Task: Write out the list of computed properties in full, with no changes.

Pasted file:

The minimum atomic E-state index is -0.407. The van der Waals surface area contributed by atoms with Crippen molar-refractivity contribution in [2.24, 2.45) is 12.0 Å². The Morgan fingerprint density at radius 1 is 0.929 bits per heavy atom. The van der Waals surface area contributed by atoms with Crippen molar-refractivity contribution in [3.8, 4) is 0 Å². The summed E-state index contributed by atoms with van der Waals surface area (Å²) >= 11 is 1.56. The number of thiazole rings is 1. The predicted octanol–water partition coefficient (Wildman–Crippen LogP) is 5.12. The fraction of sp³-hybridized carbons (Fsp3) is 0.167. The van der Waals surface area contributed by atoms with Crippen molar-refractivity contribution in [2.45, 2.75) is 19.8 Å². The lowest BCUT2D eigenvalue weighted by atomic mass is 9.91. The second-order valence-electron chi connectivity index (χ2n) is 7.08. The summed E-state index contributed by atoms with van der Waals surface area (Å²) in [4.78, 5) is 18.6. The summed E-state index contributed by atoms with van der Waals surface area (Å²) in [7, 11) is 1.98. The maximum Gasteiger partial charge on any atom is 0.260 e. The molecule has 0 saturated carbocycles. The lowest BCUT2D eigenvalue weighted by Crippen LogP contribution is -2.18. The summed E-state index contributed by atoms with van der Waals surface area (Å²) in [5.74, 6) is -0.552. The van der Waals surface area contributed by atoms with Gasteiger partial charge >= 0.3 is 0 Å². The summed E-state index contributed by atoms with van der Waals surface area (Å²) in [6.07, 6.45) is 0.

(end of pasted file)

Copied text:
The minimum atomic E-state index is -0.407. The van der Waals surface area contributed by atoms with Crippen molar-refractivity contribution in [2.24, 2.45) is 12.0 Å². The Morgan fingerprint density at radius 1 is 0.929 bits per heavy atom. The van der Waals surface area contributed by atoms with Crippen molar-refractivity contribution in [3.8, 4) is 0 Å². The summed E-state index contributed by atoms with van der Waals surface area (Å²) >= 11 is 1.56. The number of thiazole rings is 1. The predicted octanol–water partition coefficient (Wildman–Crippen LogP) is 5.12. The fraction of sp³-hybridized carbons (Fsp3) is 0.167. The van der Waals surface area contributed by atoms with Crippen molar-refractivity contribution in [2.45, 2.75) is 19.8 Å². The lowest BCUT2D eigenvalue weighted by atomic mass is 9.91. The second-order valence-electron chi connectivity index (χ2n) is 7.08. The summed E-state index contributed by atoms with van der Waals surface area (Å²) in [4.78, 5) is 18.6. The summed E-state index contributed by atoms with van der Waals surface area (Å²) in [7, 11) is 1.98. The maximum Gasteiger partial charge on any atom is 0.260 e. The molecule has 0 saturated carbocycles. The lowest BCUT2D eigenvalue weighted by Crippen LogP contribution is -2.18. The summed E-state index contributed by atoms with van der Waals surface area (Å²) in [5.74, 6) is -0.552. The van der Waals surface area contributed by atoms with Gasteiger partial charge >= 0.3 is 0 Å². The summed E-state index contributed by atoms with van der Waals surface area (Å²) in [6.07, 6.45) is 0.